Soon after I checked into my private hostel room at the resort-like Ningaloo Coral Bay Backpackers, and waltzed into the pool area, I heard all sorts of accents. I was relishing being amongst people from all over the world finding themselves in this tiny coastal town.
Unlike previous backpacking trips of going to the bar on arrival or doing a walk around town to get my bearings, I headed straight to the main beach, Bill’s Bay, fins and snorkel in tow to explore the vibrant healthy corals of Ningaloo Reef just metres from shore. I would follow a daily routine: swim, snorkel, sunbake on repeat, living my best-beached whale life along the beach with new friends made at the hostel. Watching the cotton-candy sunsets over the Indian Ocean was the ultimate additional sweetener experienced in this slither of coastal paradise.
Next stop on tour was Exmouth, just a 1.5-hour bus journey north of Coral Bay. This time around, I found that backpackers lingered in Exmouth for its wealth of activities. I crossed off bucket-list experiences such as swimming with whale sharks and humpback whales, diving in world-class dive sites, and discovering the purest blue (and deserted) beaches along the Ningaloo Reef. Really, where else in the world could you fill up your days with these types of one-of-a-kind grandiose aquatic adventures?
One of the things I love about staying in communal accommodation is the ability to meet with like-minded people and sharing a spontaneous moment. Along with three backpackers sharing the same dorm, we decided to drive to Exmouth’s most famous sunset spot, Vlamingh Head Lighthouse. Cars snaked around the road leading up to the picturesque white lighthouse, people waiting to catch a glimpse of the sunset over the Indian Ocean, Exmouth town and beyond. It was magical, and I felt that I appreciated the moment more so as I saw the happy faces of my new friends basking in this holiday highlight.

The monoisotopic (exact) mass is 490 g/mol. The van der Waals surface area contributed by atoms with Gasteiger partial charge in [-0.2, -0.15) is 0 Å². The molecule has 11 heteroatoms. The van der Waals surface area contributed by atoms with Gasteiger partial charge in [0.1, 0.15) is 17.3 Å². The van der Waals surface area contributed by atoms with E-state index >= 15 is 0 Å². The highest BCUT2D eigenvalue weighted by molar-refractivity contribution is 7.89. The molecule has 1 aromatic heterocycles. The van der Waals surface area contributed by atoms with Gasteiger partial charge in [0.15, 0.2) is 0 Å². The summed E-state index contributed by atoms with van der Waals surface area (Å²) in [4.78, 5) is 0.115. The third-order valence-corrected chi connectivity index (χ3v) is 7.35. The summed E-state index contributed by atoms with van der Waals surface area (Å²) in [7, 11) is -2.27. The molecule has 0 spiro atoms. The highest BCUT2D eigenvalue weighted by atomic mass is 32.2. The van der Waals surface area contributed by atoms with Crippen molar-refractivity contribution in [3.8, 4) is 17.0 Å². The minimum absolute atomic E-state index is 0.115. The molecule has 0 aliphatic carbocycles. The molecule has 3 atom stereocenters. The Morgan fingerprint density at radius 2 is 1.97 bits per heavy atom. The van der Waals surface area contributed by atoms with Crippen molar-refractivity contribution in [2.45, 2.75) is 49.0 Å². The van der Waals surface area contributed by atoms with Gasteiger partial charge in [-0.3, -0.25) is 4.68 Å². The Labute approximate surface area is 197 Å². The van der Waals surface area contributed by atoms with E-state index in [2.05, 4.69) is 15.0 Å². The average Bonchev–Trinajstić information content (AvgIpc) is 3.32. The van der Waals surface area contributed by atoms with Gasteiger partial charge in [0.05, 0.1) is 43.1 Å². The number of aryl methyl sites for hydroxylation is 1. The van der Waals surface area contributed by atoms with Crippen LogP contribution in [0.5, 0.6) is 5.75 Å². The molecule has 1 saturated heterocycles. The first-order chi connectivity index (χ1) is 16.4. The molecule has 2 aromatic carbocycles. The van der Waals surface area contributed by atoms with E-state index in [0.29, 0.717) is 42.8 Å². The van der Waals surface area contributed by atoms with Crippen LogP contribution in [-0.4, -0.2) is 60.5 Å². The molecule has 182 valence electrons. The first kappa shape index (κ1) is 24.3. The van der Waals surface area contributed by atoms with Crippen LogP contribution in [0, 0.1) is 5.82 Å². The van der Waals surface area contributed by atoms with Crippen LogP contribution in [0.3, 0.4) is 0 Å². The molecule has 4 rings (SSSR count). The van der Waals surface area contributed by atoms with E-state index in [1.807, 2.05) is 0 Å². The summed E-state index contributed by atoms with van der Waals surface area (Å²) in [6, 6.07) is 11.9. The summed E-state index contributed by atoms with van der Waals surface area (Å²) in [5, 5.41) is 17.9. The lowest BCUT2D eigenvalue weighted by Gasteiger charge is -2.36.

Last stop on the crusade around WA was Broome, the at-home alternative to Bali. Long reign summer, it was hot up there with winter days experiencing temperatures over 30 degrees. Broome is the pearl of WA for many reasons: a historical pearling town, a favoured beach hideaway and the gateway into one of the last true wilderness areas in the world, the Kimberley. The latter, an incredible place to go put the adventure cap on and explore areas such as Windjana Gorge and Dampier Peninsula for the day with Kimberley Wild Expeditions.
Flashpacker accommodation Beaches of Broome proved that budget travellers could experience a luxe life while going easy on the bank account. More like a resort, the hostel had a pool for those too lazed to walk 500m to Broome’s iconic Cable Beach. The hostel was booked out most nights with many internationals calling it home for short-period due to its comforts. I couldn’t blame them – staying there was a permanent holiday feel.
The overnight and day bus ride back to Perth was long, with numerous stops along the way to stretch the legs and buy knickknacks at roadside houses. As I was travelling on a budget, I packed a small supermarket in my bag to get me through the long trip from Broome.
Just like my previous travels, I made new friends from everywhere but here that I have continued to keep in touch. I mean, I may be on home turf but who else would I reminisce about all those wild experiences in WA’s epic sceneries with?
Distance from Perth – 1121km (11.5 hours)
Stay: Ningaloo Coral Bay Backpackers, Robinson St, Coral Bay WA 6701
Distance from Coral Bay – 152km (1.5 hours)
Stay: Potshot Hotel Resort, 1 Murat Rd, Exmouth WA 6707
Distance from Exmouth – 1372km (14 hours)
Stay: Beaches of Broome, 4 Sanctuary Rd, Cable Beach WA 6726
Feature image: Julia D’Orazio
See more: Western Australia travel
Julia was a guest of Integrity Coach Lines and all thoughts and opinions are that of her own.